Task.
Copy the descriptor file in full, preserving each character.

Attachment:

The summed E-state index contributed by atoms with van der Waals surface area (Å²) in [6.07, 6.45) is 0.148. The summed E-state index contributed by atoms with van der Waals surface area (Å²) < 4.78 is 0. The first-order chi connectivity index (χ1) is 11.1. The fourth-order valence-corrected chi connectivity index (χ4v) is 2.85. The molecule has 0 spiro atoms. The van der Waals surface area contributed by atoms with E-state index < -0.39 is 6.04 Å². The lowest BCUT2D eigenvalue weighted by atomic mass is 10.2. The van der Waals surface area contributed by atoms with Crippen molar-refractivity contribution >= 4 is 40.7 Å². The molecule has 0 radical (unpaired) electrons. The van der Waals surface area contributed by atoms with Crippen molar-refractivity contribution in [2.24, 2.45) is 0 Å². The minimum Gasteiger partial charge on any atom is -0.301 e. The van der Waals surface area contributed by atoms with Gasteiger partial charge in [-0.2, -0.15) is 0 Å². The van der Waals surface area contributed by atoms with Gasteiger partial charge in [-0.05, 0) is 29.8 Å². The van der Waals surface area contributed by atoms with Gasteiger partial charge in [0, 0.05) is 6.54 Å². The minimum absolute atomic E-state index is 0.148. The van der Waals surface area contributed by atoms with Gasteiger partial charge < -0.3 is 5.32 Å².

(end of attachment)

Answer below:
The summed E-state index contributed by atoms with van der Waals surface area (Å²) in [6.07, 6.45) is 0.148. The summed E-state index contributed by atoms with van der Waals surface area (Å²) < 4.78 is 0. The first-order chi connectivity index (χ1) is 11.1. The fourth-order valence-corrected chi connectivity index (χ4v) is 2.85. The molecule has 0 spiro atoms. The van der Waals surface area contributed by atoms with E-state index < -0.39 is 6.04 Å². The lowest BCUT2D eigenvalue weighted by atomic mass is 10.2. The van der Waals surface area contributed by atoms with Crippen molar-refractivity contribution >= 4 is 40.7 Å². The molecule has 0 radical (unpaired) electrons. The van der Waals surface area contributed by atoms with Crippen molar-refractivity contribution in [2.24, 2.45) is 0 Å². The minimum Gasteiger partial charge on any atom is -0.301 e. The van der Waals surface area contributed by atoms with Gasteiger partial charge in [-0.2, -0.15) is 0 Å². The van der Waals surface area contributed by atoms with Gasteiger partial charge in [-0.05, 0) is 29.8 Å². The van der Waals surface area contributed by atoms with Gasteiger partial charge in [0, 0.05) is 6.54 Å². The minimum absolute atomic E-state index is 0.148. The van der Waals surface area contributed by atoms with Gasteiger partial charge < -0.3 is 5.32 Å².